For those of you who don’t normally vote and are jumping in now, I understand. Jill Stein said if all students in debt voted for her she could be elected, but only 1/10 eligible voters in America actually vote, and of that 10% of the population, we can’t afford to pull votes out that would –in a two-party system– end up counting in Trumps favor.

“Trumps great though! He’s the only non-establishment candidate now!”

I can barely address this. The only psychological reason someone could ignore his bigoted anti-American rhetoric is if they are enmeshed in the cult of fame and American reality TV that idolizes rich and famous people, in combination with angst over the status quo leading to ideological desperation.


“Can Obama just get a third term? He was the best president of my lifetime.”

Just like Bernie was a better feminist in my opinion than Hillary, I don’t think you can judge a book by its cover and be so naive to think Americas first black president was the best thing that ever happened to liberals of our time. Obama spent more American tax dollars on war than the Bush Administration, deported and detained more immigrants than any other president in US history, and neglected to shut down the internationally illegal and shameful Guantanamo bay –a major part of the platform we elected him on. He was not “the best” president. He was an okay president. Charming, and his family was an inspiring beacon of hope to many Americans, but if I hear this one more time, I swear I will scream (and tell you to watch better news). Obama was regular, if not questionable, in terms of some of his policies. But thanks for the health care, and sending our military youth home while switching the war games to automated drone-ware.

It is my hope if and when Clinton is elected, we will not also say the same: “Oh the first [infallible] woman president!” knowing full well she is an establishment candidate who will likely do establishment things. It will probably be an improvement from the status quo in this way, an inspiration to girls and woman around the world, but her physical form should not blind us to questionable policies that are likely to come up. She, like Obama, is human like the rest, and no matter how demographically diverse US presidencies may be, we need to look at policies, not just physical features, to decipher weather or not our society’s leadership is sound.

“I can’t believe you even bother voting”


Yes, in a country where only 1/10 of people who can vote, while belonging to a millennial generation that votes even less, this is a familiar sentiment. For myself as a green party activist and an anarchist, this indeed seems like a strange symbolic participatory act– does it matter at all?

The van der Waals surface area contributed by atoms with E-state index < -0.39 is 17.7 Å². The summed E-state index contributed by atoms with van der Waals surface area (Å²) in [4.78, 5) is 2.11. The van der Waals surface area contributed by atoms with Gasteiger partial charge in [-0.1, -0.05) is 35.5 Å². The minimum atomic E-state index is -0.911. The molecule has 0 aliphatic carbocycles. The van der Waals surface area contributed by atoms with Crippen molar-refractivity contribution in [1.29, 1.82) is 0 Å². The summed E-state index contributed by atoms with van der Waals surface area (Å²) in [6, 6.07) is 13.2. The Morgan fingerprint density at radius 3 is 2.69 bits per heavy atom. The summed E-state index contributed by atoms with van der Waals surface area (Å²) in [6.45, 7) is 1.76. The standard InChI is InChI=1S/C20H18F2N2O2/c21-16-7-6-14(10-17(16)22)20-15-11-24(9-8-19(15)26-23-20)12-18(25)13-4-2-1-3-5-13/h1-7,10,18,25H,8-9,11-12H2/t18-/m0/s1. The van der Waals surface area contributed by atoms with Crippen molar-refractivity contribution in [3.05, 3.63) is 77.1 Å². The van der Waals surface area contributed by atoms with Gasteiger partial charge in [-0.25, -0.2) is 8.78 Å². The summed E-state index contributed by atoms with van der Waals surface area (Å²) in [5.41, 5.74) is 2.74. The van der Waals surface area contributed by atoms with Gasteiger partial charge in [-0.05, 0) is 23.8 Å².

The truth is, if you’re even moderately informed it doesn’t hurt. Voting –even within the questionable system we have now– is still an act of participation to believe in (even, if only, symbolically). Women struggled for generations to see other women vote. People of color struggled for generations to vote. Under this context, as an activist I don’t see voting as optional. Even if the system is a bit broken, refusal to participate (when you still participate by buying products and paying taxes) is arguably irresponsible and lazy. To be truly “American” -as amorphous as the term seems- is to be a participant in the workings of the country. To be an effective world citizen living in America, we must acknowledge “super power” status and do our best to wield influence for the best outcomes for all of humanity, for all of our global environments.


Often people seem to think America is so big that it cannot be challenged, and American citizens specifically seem to behave as if we have no control whatsoever over our governments perpetual wars and corporate bail outs. The truth is if anyone has influence over these things it would be our citizens. Until 100% of eligible voters vote, I don’t think the concept of it being pointless is a valid truth at all.

So, this Tuesday, I’ll be out there, my little third-party-anarcho self voting for establishment candidate Hillary, and I hope to see you out there as well, voting with your hearts and minds however you see fit.

Syncrude Aurora Oil Sands Mine, north of Fort McMurray, Canada.
Syncrude Aurora Oil Sands Mine, north of Fort McMurray, Canada.

And when Tuesday is over, and the sh*tstorm of social media ranting has subsided, whoever our president is, I hope we all remember that its just a small piece of a puzzle of civil engagement, of activism, of environmentalism and human rights work, and that the work isn’t finished there. I’ll be voting –like paying taxes and renewing a drivers license– and going through the motions; but over the course of a lifetime, I know the health of our planet and the work of social justice will never be entirely addressed through a simple ballot. It’s just a drop in the bucket… but a drop nevertheless.

Indigenous Americans protest outside Clinton’s Campaign office, demanding she take a stance on the Dakota Pipeline